is Obi-Wan now going to appear on?
SJ: No decisions have been made at this point - although you won't have to
wait long to find out. Hopefully!
TFN: When should we expect Obi-Wan to arrive, even if you can only refer to a
particular quarter to give us a time frame?
SJ: The year 2001
TFN: The Star Wars RPG is an exciting prospect. How is the development going
and when will we hear more on the title?
SJ: Things are going extremely well. This game is one that I personally am
particularly excited about. BioWare rocks - their games are awesome. They
make better RPGs than anyone out there right now, and they are huge Star
Wars fans. The era in which the game is set is particularly cool for an
RPG - the Age of the Jedi and Sith, thousands of years before the movies. It's an era that's largely unexplored, and we are working on some utterly intriguing elements of Star Wars mythology. It'll be a while before specifics are announced but I'm confident that people will be extremely happy with the ways in which we're adding depth and expansion to the Star Wars Universe - whilst maintaining a sense of familiarity.
TFN: Our insiders tell us that an unnannounced title is in the works and will
be announced soon. Care to tell us now so we get to break it first?
SJ: We have several unannounced titles in progress! We will be making a pretty cool announcement in the next couple of weeks.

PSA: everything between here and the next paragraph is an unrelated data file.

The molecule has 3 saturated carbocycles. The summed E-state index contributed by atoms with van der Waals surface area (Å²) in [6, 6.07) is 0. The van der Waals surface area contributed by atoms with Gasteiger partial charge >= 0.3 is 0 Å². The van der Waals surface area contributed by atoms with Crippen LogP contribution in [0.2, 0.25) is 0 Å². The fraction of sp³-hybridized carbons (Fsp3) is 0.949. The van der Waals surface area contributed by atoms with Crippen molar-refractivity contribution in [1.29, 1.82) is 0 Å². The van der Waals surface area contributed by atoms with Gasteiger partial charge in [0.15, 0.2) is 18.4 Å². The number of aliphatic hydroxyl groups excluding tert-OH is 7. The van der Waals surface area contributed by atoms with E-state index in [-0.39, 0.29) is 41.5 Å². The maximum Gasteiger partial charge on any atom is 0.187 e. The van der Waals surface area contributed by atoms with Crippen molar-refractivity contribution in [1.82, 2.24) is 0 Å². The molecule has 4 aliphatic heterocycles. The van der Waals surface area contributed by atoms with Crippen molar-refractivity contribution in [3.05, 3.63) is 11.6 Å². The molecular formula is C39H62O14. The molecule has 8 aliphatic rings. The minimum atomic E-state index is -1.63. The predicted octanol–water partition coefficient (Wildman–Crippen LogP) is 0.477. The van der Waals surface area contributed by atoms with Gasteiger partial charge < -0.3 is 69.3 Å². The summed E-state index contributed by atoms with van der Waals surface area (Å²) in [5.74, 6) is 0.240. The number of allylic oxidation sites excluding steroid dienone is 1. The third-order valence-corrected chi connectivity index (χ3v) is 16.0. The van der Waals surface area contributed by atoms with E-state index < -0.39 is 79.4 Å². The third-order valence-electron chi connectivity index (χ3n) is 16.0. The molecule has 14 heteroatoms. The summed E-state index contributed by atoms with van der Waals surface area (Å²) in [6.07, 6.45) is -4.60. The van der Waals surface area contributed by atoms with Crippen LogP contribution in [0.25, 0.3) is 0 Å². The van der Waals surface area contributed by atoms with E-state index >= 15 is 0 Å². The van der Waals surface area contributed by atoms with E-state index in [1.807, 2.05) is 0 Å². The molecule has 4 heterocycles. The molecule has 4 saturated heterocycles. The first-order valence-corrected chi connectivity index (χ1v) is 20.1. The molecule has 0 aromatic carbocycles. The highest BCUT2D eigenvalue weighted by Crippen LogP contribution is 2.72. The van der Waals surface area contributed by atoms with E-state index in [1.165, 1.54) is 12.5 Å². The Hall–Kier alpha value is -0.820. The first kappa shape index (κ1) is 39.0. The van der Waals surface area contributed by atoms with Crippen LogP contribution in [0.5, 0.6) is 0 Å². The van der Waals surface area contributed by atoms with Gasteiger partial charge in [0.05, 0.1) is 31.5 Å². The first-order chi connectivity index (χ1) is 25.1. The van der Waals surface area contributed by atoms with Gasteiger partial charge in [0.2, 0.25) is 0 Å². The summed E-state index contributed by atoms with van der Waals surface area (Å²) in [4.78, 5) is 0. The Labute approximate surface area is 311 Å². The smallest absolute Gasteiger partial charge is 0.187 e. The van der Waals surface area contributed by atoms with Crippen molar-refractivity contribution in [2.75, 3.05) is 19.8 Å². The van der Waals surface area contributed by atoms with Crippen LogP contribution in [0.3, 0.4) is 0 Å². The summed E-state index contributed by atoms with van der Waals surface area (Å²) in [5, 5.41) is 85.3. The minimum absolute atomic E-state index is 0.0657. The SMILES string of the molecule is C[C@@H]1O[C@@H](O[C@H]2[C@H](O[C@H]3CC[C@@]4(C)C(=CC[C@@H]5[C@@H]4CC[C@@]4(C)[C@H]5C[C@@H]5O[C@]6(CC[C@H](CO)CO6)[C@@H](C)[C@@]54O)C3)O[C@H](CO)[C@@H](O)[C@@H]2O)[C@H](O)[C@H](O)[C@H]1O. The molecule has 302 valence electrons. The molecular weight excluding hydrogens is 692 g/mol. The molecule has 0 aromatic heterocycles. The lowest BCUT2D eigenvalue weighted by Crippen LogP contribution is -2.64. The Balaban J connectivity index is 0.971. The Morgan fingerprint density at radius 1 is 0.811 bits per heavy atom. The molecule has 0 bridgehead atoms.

TFN: Have recent staff changes affected game development, and what do you see
the future of the gaming world?
SJ: I'm not really sure what staff changes you're referring to. I'm kind of
mystified when I read these postings about 'all the talent has left
LucasArts'. When did this happen exactly? We still have some of the best
creative talent in the industry, we have several Project Leaders who have
been with the company for ten years, and the people who are joining the
company now are better than ever. This, combined with the quality of the
external groups we're now working with, is pretty exciting stuff.
TFN: Everyone here is excited about Episode II, and we're anxiously awaiting
first word on Episode II titles coming in 2002. Has development started
and is there an early indication of what we can expect? Will they hit the streets at the same time as the movie?
SJ: Development has started on a couple of titles. I can't give anything
away right now other than to say that we learned a lot last year with Episode
I. There will be less Episode II games, and the games themselves will be
based around events or characters from the movie and expanding outward, rather
then retelling the movie (or a part of the movie) in interactive form. We've taken a really hard look at what we think people will take away from the movie, and what they will want to explore further for themselves in a game environment.
TFN: What is LucasArts greatest strength currently, and what are you doing to
improve on weaknesses you've seen early in your time at LEC?
SJ: Our greatest strength is the people that work at LucasArts. People who
are passionate about what they do, and who are completely committed to
bringing the highest possible quality standards back to every game that we
produce. I learn stuff from them every day. Every company has strengths
weaknesses, and 9 times out of 10 - the weaknesses are the same. If we're
making AAA quality games that enjoy strong sales, and are able to attract
and retain talented people and have them enjoy their work - all weaknesses
are immaterial in my mind.
TFN: Star Wars: Starfighter, coming first quarter to the PlayStation 2 looks